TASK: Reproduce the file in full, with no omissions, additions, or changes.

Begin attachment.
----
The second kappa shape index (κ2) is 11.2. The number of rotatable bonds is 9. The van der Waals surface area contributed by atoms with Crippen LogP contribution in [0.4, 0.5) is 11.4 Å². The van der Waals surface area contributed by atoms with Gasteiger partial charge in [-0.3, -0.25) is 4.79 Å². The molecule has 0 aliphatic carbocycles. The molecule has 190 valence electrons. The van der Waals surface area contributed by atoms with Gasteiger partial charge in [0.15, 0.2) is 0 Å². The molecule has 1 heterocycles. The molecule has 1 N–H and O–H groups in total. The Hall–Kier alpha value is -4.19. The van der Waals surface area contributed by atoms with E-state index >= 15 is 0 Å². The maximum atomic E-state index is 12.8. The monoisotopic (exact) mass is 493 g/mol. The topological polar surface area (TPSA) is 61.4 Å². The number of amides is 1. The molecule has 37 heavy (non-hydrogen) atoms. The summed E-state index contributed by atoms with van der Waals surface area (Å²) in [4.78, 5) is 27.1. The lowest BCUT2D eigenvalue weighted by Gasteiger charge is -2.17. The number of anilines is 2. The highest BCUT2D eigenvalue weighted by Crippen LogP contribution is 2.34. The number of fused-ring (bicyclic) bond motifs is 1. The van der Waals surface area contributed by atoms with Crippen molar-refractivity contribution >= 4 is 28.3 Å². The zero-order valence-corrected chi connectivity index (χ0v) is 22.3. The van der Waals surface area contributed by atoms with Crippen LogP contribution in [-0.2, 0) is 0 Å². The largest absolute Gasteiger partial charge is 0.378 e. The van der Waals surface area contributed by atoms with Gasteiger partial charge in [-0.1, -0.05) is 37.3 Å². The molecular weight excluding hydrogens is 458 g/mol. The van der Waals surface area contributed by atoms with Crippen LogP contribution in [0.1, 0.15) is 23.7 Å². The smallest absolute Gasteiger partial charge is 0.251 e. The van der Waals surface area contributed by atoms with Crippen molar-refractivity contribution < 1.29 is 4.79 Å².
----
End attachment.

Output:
The second kappa shape index (κ2) is 11.2. The number of rotatable bonds is 9. The van der Waals surface area contributed by atoms with Crippen LogP contribution in [0.4, 0.5) is 11.4 Å². The van der Waals surface area contributed by atoms with Gasteiger partial charge in [-0.3, -0.25) is 4.79 Å². The molecule has 0 aliphatic carbocycles. The molecule has 190 valence electrons. The van der Waals surface area contributed by atoms with Gasteiger partial charge in [0.15, 0.2) is 0 Å². The molecule has 1 heterocycles. The molecule has 1 N–H and O–H groups in total. The Hall–Kier alpha value is -4.19. The van der Waals surface area contributed by atoms with E-state index >= 15 is 0 Å². The maximum atomic E-state index is 12.8. The monoisotopic (exact) mass is 493 g/mol. The topological polar surface area (TPSA) is 61.4 Å². The number of amides is 1. The molecule has 37 heavy (non-hydrogen) atoms. The summed E-state index contributed by atoms with van der Waals surface area (Å²) in [4.78, 5) is 27.1. The lowest BCUT2D eigenvalue weighted by Gasteiger charge is -2.17. The number of anilines is 2. The highest BCUT2D eigenvalue weighted by Crippen LogP contribution is 2.34. The number of fused-ring (bicyclic) bond motifs is 1. The van der Waals surface area contributed by atoms with Crippen molar-refractivity contribution >= 4 is 28.3 Å². The zero-order valence-corrected chi connectivity index (χ0v) is 22.3. The van der Waals surface area contributed by atoms with Crippen LogP contribution in [-0.2, 0) is 0 Å². The largest absolute Gasteiger partial charge is 0.378 e. The van der Waals surface area contributed by atoms with Gasteiger partial charge in [-0.1, -0.05) is 37.3 Å². The molecular weight excluding hydrogens is 458 g/mol. The van der Waals surface area contributed by atoms with Crippen LogP contribution in [0.1, 0.15) is 23.7 Å². The smallest absolute Gasteiger partial charge is 0.251 e. The van der Waals surface area contributed by atoms with Crippen molar-refractivity contribution < 1.29 is 4.79 Å².